Although it is short, this play is highly potent in that it tells, simply and in detail, the stories of those who feel they have no choice but to cross. One young woman (Deb Royals-Mizerk), who has been found and detained by the Border Patrol, tells a member of Catholic Relief Services that this is actually her second attempt, and that she paid a "Coyote," a guide who charged her two thousand dollars, to help get her across the desert. But Coyotes are not to be trusted. Once the money has been paid, all the crossers, who travel in groups of from 15 to 60 or more, are at the mercy of the Coyotes, who drive them mercilessly and leave those who cannot make the trip to die in the desert.
The Rancher (Debbie Craycraft) talks to the camera and wonders out loud why they would do it, risk life and freedom to get across the desert. The reason is that a crosser lucky enough to get across and find a job, any menial job, might earn as much as $30,000 in a year. You can live well in Mexico for five years on that kind of money. It is a simple economic equation.
The Line in the Sand is not pretty; it is not meant to be. It is designed to call attention to the plights of those who fight both the law and the environment to make a better life for themselves. The Arizona desert is littered, if that is the proper word, with water bottles, food wrappers, backpacks, photographs, and clothing left behind as unnecessary as the trip across the desert unfolds. One American woman who works to help the crossers, Sue Kretz (Deb Royals-Mizerk), tells us that these items are not trash. "These things," she tells us, "are parts of people's lives, dropped because they are too hard to hold onto."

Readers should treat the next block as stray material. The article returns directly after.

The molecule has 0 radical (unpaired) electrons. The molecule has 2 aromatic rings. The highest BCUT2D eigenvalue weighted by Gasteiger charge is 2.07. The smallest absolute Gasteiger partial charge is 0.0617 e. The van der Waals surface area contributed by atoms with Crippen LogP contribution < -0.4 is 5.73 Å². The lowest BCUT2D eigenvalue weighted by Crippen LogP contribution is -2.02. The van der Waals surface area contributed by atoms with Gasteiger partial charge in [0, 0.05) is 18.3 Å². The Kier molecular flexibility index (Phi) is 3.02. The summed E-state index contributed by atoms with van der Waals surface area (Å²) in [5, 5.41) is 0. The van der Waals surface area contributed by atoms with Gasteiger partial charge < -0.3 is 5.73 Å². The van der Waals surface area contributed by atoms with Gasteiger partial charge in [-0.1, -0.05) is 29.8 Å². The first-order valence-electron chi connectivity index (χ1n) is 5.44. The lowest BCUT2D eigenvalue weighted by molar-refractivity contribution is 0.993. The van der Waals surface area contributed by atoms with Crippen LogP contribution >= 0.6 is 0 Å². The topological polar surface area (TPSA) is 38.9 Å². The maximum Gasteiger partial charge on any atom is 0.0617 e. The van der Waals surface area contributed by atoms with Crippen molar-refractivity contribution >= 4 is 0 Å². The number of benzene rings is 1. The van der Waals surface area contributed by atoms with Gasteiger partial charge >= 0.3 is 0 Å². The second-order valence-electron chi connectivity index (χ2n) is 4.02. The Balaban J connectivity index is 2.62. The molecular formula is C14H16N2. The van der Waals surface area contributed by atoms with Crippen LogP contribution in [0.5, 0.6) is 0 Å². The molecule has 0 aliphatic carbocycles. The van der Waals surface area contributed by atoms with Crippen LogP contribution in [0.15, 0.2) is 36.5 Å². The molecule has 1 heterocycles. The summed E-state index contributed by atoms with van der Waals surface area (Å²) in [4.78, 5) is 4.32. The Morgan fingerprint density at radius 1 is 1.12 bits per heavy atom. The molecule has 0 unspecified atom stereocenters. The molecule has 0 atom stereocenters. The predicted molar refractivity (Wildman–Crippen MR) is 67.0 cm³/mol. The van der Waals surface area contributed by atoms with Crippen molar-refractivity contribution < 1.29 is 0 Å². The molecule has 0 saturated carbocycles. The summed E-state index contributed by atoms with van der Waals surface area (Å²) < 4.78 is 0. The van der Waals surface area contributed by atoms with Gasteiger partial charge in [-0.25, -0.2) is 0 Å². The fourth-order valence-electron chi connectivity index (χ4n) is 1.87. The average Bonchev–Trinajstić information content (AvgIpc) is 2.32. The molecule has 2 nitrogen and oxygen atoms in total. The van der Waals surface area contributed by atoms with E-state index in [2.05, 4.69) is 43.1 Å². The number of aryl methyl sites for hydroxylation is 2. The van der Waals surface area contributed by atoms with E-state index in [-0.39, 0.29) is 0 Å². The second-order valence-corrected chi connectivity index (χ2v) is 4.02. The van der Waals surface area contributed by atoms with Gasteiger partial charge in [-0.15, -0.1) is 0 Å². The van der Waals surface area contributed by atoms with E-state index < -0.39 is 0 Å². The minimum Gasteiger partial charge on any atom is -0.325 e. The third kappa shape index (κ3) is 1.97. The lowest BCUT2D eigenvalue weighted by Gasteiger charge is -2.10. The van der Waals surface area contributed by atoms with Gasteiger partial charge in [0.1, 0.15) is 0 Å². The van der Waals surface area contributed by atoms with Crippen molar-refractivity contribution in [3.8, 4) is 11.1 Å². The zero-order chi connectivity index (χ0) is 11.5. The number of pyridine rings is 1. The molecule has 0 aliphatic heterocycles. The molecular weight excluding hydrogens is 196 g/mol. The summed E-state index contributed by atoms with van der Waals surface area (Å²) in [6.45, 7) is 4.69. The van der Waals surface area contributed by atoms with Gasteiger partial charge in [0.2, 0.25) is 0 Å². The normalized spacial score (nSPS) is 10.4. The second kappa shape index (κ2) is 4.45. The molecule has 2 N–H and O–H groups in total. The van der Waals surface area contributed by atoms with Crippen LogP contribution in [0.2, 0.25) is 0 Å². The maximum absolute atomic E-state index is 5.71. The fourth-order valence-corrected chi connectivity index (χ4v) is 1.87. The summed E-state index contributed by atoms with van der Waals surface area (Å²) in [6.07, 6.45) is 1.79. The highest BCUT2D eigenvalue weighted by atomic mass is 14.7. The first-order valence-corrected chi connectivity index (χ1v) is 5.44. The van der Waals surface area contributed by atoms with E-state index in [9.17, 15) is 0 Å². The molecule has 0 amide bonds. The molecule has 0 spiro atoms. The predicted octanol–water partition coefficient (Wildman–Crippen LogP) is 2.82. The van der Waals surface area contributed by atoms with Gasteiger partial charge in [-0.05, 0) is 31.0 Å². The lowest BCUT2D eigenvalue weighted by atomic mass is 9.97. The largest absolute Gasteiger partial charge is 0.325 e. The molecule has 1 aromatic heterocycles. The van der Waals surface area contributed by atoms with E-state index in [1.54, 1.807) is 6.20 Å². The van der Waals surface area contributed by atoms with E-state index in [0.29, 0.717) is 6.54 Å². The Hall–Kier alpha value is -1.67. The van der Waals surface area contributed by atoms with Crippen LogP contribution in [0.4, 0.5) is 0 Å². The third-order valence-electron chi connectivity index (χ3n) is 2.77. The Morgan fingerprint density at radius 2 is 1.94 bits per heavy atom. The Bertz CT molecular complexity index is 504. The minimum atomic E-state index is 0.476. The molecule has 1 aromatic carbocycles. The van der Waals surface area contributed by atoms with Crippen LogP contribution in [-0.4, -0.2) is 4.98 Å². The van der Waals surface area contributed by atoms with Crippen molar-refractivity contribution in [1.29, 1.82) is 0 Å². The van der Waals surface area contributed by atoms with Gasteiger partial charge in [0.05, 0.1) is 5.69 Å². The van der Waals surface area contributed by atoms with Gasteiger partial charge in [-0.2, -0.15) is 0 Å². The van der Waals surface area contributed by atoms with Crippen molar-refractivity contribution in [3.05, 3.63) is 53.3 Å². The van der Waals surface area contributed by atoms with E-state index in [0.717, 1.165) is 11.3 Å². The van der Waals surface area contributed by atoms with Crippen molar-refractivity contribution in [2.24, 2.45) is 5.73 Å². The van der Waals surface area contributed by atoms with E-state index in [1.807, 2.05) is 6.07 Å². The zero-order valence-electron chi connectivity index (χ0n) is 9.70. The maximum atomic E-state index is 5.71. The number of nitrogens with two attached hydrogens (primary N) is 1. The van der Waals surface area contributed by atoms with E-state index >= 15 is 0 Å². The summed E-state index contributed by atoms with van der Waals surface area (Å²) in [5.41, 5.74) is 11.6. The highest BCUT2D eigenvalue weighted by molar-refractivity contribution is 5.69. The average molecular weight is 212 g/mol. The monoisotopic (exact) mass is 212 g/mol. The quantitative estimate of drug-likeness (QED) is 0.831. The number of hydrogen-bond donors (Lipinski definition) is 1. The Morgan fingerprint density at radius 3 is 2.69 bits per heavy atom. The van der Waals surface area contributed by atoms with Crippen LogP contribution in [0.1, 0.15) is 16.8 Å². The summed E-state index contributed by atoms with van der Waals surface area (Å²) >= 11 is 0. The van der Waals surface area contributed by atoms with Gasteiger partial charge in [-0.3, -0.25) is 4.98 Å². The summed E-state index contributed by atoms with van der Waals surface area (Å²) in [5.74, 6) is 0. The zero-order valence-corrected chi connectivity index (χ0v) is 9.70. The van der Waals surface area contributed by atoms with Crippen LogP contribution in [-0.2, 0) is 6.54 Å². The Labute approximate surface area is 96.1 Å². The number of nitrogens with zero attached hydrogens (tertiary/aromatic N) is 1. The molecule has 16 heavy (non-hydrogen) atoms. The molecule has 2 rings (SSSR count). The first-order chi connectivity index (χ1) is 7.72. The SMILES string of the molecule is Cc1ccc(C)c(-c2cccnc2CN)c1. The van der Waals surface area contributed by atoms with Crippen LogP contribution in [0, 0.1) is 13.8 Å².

The play seeks to alert us, to educate us, to inform us that these are not just "illegals" who cross into the U.S. to make trouble. To them, the U.S. is a dream. All they want is to work. And all they asked of the members of Catholic Relief Services when the team asked what they could do, once they had left this place, was to tell their stories. The Justice Theater Project's performance tells their stories, ably and with a compassion that is missing from the political debate that raises ire in the U.S. populace. The Raleigh, NC-based Justice Theater Project, along with the Catholic Relief Services, reminds us that no human being is illegal. And even in the face of the rage that illegal immigration raises in the U.S. populace, it is a tremendously potent argument.
The Justice Theater Project presents The in the Sand: Stories from the U.S./Mexico Border Friday-Saturday, June 6-7 and 13-14, at 8 p.m. and Sunday, June 8 and 15, at 3 p.m. in the Cardinal Gibbons Performing Arts Center, 1401 Edwards Mill Rd., Raleigh, North Carolina 27607. $15 ($12 students and seniors), except $10 per ticket for groups of 10 or more. 919/272-1551. Note: On June 14th, there will be another post-show discussion with Aida Ocana of Catholic Relief Services, as well as Debbie McCullough and Delle McCormick of the international, experiential, education program BorderLinks (http://www.borderlinks.org/). The Justice Theater Project: http://thejusticetheaterproject.org/.